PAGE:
The impetus for “Bodies of Violence” (which is based on my PhD dissertation) is that there is, or was, no theory of the body in International Relations, or general study of the role of bodies on IR; and this is a problem for the study of political violence as well as for the political implications that a lack of attention to bodies has in the field. The work begins by noting a deep irony in war/security studies, that while war is actually inflicted on bodies, or bodies are explicitly protected, there is a lack of attention to the embodied dynamics of war and security. This seeming ‘disembodiment’ of theory stands in stark contrast to the political dynamics of violence, especially in the particular practices or modes of violence that I discuss in this book. Drones make it possible to both watch people and bomb them, often killing dozens of civilians as well, while the pilots operating these machines remain thousands of miles away, immune from bodily harm. Suicide bombers seek certain death by turning their bodies into weapons that seem to attack at random. Images of tortured bodies from Guantánamo Bay and Abu Ghraib provoke shock and outrage, and prisoners on hunger-strikes to protest their treatment are force-fed. Meanwhile, the management of violence increasingly entails scrutiny of persons as bodies through biometric technologies and ‘body scanners’.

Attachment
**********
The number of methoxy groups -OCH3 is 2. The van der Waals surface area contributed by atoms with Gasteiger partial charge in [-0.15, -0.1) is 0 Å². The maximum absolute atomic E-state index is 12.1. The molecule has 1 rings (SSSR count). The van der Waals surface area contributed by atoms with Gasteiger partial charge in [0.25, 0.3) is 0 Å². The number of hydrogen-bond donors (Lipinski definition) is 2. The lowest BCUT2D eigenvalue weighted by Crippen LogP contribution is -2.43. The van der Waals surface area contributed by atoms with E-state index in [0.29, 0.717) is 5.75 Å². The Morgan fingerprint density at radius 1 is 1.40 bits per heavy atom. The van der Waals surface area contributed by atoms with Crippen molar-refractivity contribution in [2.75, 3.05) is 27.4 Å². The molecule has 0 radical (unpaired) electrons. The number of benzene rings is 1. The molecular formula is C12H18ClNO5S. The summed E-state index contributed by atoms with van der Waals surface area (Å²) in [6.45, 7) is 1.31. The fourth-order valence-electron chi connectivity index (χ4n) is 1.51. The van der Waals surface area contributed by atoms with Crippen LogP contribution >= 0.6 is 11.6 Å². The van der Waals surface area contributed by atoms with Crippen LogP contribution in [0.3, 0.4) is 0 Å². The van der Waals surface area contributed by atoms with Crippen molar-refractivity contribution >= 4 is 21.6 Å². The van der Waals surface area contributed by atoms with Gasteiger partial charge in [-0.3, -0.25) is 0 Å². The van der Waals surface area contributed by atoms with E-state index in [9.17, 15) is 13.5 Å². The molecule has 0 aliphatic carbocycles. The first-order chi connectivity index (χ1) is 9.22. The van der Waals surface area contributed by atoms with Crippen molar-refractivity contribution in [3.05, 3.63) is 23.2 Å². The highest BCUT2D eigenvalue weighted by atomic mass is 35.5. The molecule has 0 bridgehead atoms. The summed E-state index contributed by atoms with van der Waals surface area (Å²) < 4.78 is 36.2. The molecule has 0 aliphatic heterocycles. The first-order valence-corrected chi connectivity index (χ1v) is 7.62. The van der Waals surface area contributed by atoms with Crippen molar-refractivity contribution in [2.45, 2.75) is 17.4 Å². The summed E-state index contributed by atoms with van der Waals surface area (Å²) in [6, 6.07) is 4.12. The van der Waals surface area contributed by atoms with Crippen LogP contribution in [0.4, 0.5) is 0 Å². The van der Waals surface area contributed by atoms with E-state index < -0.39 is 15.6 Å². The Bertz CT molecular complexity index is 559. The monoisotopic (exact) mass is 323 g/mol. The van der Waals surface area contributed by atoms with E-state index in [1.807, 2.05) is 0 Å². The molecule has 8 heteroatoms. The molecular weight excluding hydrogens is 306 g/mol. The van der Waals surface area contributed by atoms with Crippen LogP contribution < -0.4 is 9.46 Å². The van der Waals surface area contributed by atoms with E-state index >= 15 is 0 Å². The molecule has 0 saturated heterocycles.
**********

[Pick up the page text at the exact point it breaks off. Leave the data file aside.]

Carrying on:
I: Argument and Main Contributions
While bodies and embodiment are an ‘absent presence’ in studies of war and security, feminist theory has been at the forefront of considering the relationship between subjects, bodies and violence in recent decades. In this work I draw on work in feminist theory that offers a challenge to the policing of boundaries between human bodies and the broader political context. It is here that feminist theory is most incisive, for feminists have struggled with the problems of how to theorize embodiment as a necessary but not exclusive aspect of subjectivity in their own terms, terms which can help us to ‘think the body’ in IR in such a way as to provide new purchase on central concepts such as power, security, vulnerability and violence. For example, violence can be re-thought as something that is productive and not only destructive; vulnerability is not just a condition to be overcome but also a constitutive feature of the embodied subject. I focus on Judith Butler’s work, in conversation with other theorists such as Julia Kristeva, Donna Haraway and Katherine Hayles. I argue, as have others, that there is continuity between her works on “Gender” from Gender Trouble and Bodies that Matter and her more explicitly ethical and political works such as Precarious Life and Frames of War. A central feature of Butler’s concept of bodily precarity is that our bodies are formed in and through violence. The implication of feminist theory’s emphasis on the co-constitution of bodies and political structures is to give IR a new starting point, as theorists can no longer begin with political communities populated by actors whose bodies are undifferentiated and can be transcended.